Taking small steps, and stretching, to prevent big problems

Taking small steps, and stretching, to prevent big problems

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If an ounce of prevention is worth a pound of cure, what should we be preventing?

Well, we all brush our teeth. At least, we do most of the time, assuming we haven’t relaxed under the covers too long on a cold night and haven’t allowed ourselves to drift off to a wonderful, warm place where we don’t have to worry about meetings, tests, social anxiety, or delayed trains the next day.

Did we also floss? That’s a ridiculous question for those of us who have seen the 1992 movie Prelude to a Kiss. At the end of the film, Julius, played by Sydney Walker, has returned to his body after switching with Meg Ryan on her wedding day. An older man, Julius asks if he can give the young couple a piece of advice. “Floss,” he advises sagely.

Okay, so, what else do we prevent? We change the oil in our cars, or maybe a service station does that. They also probably check our brakes, realign our wheels, and check all our other fluids. That’s all good and seems necessary. How often we do that depends on our tradition and our comfort level with our vehicles.

Then, there’s our bodies. Insurance plans seem to cover the cost of an annual physical. The doctor asks us about any changes, takes some samples, and gets back to us, reminding us to eat better, to sleep better and to exercise more often. Those visits can either be a source of great pride, as we walk in noticeably lighter than we were last year, or a source of frustration, as the weight we lost the year before seems to have boomeranged back to us.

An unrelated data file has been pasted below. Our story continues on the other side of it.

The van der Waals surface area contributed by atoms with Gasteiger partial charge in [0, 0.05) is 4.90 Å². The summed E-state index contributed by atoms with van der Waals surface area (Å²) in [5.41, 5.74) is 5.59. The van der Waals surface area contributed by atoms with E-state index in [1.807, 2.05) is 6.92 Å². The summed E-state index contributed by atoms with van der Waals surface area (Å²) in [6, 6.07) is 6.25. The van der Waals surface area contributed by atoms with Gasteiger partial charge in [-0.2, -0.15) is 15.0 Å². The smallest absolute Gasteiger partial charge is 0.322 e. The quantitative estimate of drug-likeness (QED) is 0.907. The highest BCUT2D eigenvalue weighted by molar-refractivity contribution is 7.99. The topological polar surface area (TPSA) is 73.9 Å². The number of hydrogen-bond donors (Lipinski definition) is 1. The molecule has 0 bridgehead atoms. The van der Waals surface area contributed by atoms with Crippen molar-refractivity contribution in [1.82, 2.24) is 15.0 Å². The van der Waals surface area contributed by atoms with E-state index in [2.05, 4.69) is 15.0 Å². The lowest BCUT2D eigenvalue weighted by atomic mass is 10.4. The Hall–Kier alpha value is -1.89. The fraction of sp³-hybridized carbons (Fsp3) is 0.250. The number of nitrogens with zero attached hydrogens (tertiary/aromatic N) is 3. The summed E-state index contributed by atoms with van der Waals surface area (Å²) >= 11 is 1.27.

For our bodies, we can also take some preventive steps. I recently endured some lower back problems. I always thought the one advantage of being on the shorter side was that I wouldn’t have to worry about the bad backs some of the tall people of the world suffer. Wrong. My lower back was so stiff that climbing out of a car took much longer than it should, while walking down steps or a slight incline caused me to wince.

My chiropractor helped relieve that pain and gave me some back exercises, which I now do semi-regularly. Okay, well, I don’t do them as often as I brush my teeth, but I do take some time to stretch and strengthen my lower back.

When I was young and playing sports, I used to arrive at a field and play baseball, basketball or anything else and immediately start running at top speed. I barely stretched because I couldn’t wait to play.

Fast forward to today and the true weekend warrior in me, who has endured a groin strain and a partial tear of my rotator cuff, requires at least 10 to 15 minutes of stretching.

As with most life lessons, we become more aware of pitfalls and potholes after we’ve fallen into them. My experience with kidney stones means that I barely go a waking hour without drinking a cup of water. When the doctor told me that half of all kidney stone patients return within five years, I immediately decided I wanted to be in the other half, so I’m drinking water constantly.

I’m sure there are other house items we should maintain, like heaters, air conditioners, dishwashers, refrigerators and other appliances. After all, even though so many of those run for long periods of time without needing any service, they probably won’t require anything major if we give them that extra ounce of preventive attention.